Aerial photograph of Attlebridge airfield, looking north, the fuel store and a T2 hangar are in the upper centre, 31 January 1946. Photograph taken by No. 90 Squadron, sortie number RAF/3G/TUD/UK/51. English Heritage (RAF Photography).
  • Site type: Airfield
  • Known as: Attlebridge Arsenal, Station 120

Events

Event Location Date Description

Born

Mahanoy, PA 27 July 1921

Enlisted

New York, NY 24 October 1942

Other

Transit to ETO via Southern Route

Losey Army Air Field, Pastillito, PR 10 April 1944 Flew from West Palm Beach to Puerto Rico. 6 hours, 15 minutes 9000 ft.

Other

Transit to ETO via Southern Route

Atkinson Field, British Guiana (now Guyana) 11 April 1944 Flew to Atkinson Field 7 hours 8000 feet

Other

Transit to ETO via Southern Route

Belem, Brazil 12 April 1944 Flew to Belem, Brazil 7 hours (2 spent circling as field was closed in) 2000 to 10000 feet

Other

Transit to ETO via Southern Route

Fortaleza, Brazil 13 April 1944 Flew to Fortaleza, Brazil 5 hours 2000-8000 feet

Other

Transit to ETO via Southern Route

Dakar, French West Africa (now Senegal) 17 April 1944 Flew across the Atlantic Ocean to Dakar 12 hours, 20 minutes 5000 feet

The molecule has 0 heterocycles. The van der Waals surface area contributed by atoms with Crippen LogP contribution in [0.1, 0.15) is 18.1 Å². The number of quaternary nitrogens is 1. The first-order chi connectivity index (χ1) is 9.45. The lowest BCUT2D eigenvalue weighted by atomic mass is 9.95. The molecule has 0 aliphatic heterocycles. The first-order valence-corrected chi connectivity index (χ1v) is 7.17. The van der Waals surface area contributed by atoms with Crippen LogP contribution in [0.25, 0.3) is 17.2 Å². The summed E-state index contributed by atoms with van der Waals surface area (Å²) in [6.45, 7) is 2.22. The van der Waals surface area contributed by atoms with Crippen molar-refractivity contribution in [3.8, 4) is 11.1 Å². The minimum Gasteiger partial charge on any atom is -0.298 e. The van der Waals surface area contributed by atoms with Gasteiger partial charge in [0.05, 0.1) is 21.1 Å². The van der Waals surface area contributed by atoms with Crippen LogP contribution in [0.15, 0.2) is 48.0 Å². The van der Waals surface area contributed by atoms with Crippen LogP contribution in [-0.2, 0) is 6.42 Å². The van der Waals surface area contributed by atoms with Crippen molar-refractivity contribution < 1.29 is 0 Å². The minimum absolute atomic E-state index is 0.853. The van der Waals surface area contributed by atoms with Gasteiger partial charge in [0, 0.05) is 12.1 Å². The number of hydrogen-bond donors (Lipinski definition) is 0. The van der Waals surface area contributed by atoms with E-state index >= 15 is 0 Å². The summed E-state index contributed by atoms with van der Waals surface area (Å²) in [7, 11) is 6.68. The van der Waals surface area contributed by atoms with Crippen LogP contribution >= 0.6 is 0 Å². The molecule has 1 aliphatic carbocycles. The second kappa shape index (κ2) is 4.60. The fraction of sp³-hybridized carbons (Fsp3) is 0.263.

Other

Transit to ETO via Southern Route

Marrakesh, Morroco 18 April 1944 Flew to Marrakesh 6 hours 6000-12000 feet

Other

Transit to the ETO via the Southern Route

RAF Valley, Wales 21 April 1944 Landed at RAF Valley from Marrakesh, Morroco. 11 hours flight time A/C that they picked up new in Topeka, KS, #42-95466, was taken from them.

Other

Transit by Train

Stone, England 22 April 1944 Train from Anglesley to Stone, England

Other

Transit by Train

Stranaer, Scotland 27 April 1944 Trained from Stone to Stranaer

Other

Combat Crew Training

RAF Cluntoe, Northern Ireland 28 April 1944 - 7 May 1944 No.4 Combat Crew Replacement Center

Other

Transit by Ferry

Larne, Northern Ireland 28 April 1944 Took a ferry to Larne, then a train to RAF Cluntoe

Other

Assigned to the 466th bG

RAF Attlebridge 16 May 1944

Other

466th BG Combat Tour

RAF Attlebridge 27 May 1944 - 25 August 1944 Completed a 31 mission tour

Other

1st Combat Mission